As a Stephen King fan I’ve always enjoyed Frank Darabont adapting his stories. Their relationship goes way back, all in all Darabont was one of the first Dollar Babies.and he directed both The Shawshank Redemption and The Green Mile so he knows a thing or two about adapting King. He had the rights for The Mist for ages and he originally wanted to make it his directing debut, but it took him a lot longer than that. The Mist came out in 2007.
I had to wait a bit more though. In Spain it came out on 2008 so I went to see as soon as I could. It’s not my favourite Frank Darabont adaptation but it was one of my most memorable cinema experiences. I watched it in a completely empty cinema, apart from me obviously. I went to the multiplex in my hometown at the very first session (around half past four) so I was completely alone. And that made me feel that film differently. The ending hit me really hard, especially since I was the only person there.
Earlier this week I found a cheap DVD copy so I bought it specifically for one reason. Darabont originally wanted to make the film in black and white. The studio didn’t let him so then he decided to release a black and white version on DVD. I never got round to seeing that version, and I hadn’t rewatched the film at all since that day nine years ago, and this article gave me the perfect excuse.
So, what’s it about?
The Mist takes place in a New England town, as usual with King. After a storm David Drayton (Thomas Jane) goes to a supermarket with his son to buy supplies and stuff to repair his house. Electricity isn’t really working, phone lines are down, and to make things worse a thick mist surrounds the entire town so people take shelter in that supermarket. Because there are things in the mist. But the real monsters are some of the people in that supermarket.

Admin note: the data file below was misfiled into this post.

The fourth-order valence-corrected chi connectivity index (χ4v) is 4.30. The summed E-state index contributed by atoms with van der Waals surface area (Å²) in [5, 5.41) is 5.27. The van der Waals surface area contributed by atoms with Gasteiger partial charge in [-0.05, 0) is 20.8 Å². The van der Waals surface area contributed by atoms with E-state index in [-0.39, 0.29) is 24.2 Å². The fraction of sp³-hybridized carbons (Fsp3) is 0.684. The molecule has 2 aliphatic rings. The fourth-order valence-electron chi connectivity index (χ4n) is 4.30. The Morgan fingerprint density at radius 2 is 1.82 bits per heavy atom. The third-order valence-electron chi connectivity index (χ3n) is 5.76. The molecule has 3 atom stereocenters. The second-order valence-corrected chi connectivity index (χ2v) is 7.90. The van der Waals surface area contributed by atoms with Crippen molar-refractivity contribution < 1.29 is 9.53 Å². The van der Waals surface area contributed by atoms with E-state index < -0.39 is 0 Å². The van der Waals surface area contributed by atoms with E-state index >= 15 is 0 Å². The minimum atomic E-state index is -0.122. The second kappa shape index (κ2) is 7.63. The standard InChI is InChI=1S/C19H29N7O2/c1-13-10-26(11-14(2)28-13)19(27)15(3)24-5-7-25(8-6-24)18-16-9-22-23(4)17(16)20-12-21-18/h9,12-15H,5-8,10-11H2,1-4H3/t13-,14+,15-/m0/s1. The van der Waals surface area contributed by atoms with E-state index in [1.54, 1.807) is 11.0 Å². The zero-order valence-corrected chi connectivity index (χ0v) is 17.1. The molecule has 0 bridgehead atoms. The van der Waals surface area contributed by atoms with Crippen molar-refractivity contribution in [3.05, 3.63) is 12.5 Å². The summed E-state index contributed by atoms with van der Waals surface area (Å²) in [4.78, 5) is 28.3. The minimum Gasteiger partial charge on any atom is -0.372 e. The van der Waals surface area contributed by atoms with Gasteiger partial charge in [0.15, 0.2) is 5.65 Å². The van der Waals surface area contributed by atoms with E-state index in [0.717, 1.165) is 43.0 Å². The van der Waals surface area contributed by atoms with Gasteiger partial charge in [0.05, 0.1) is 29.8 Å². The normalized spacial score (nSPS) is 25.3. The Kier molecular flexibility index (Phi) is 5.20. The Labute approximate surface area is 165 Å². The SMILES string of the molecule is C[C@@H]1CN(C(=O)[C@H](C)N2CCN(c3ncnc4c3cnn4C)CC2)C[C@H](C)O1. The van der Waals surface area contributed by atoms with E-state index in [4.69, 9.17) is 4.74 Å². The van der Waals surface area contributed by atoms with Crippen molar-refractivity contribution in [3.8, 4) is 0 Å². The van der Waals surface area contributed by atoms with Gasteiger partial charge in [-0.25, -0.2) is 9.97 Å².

Apart from Thomas Jane this movie has actors like Toby Jones, Andre Braugher, Laurie Holden, and Marcia Gay Harden. Marcia Gay Harden is terrific in her role as Mrs. Carmody, she’s chilling, creepy and magnetic. Her charater is definitely the most terrifying thing in this film.
There are many things about this film that I love, but the main one is the following. David Drayton paints film posters for a living. When the movie starts we see stuff like the poster for John Carpenter‘s The Thing but the one that made me lose it is the one he’s seen painting.
HE’S PAINTING A DARK TOWER POSTER! When I saw this in the cinema I lost it. Apparently Darabont once asked King about directing The Dark Tower. King said something like “You’ve already adapted a lot of my stuff, let someone else do it!”
Why black and white? And does it work?
In a short interview available before the film Darabont says that while there’s no director’s cut this is his preferred version of the film. He says that King was inspired by black and white films while writing the story. And Darabont admits to thinking of black and white films like Night of the Living Dead or Ray Harryhausen‘s films.
I liked the black and white version more. Even though it had been so long since I watched it I remembered plenty from the film. But this cut made it feel different, more threatening, scary. And the monsters look better, the CGI was a bit iffy in colour and they look much better here.
All in all, this isn’t a film that you should watch to feel good. The ending will kill you, it killed me back then and it did now. The ending is one of the few things that Darabont changed from the story, a change that King apparently loved. This ending is devastating and unforgiving. And it doesn’t help that in the lead-up to it you hear this Dead Can Dance song.
It doesn’t help at all. Don’t watch this film at night or when you’re feeling sad, that’s another thing that won’t help.
Angry Spaniard, adoptive Irishman. Writer, reader, tea drinker and video game player/designer.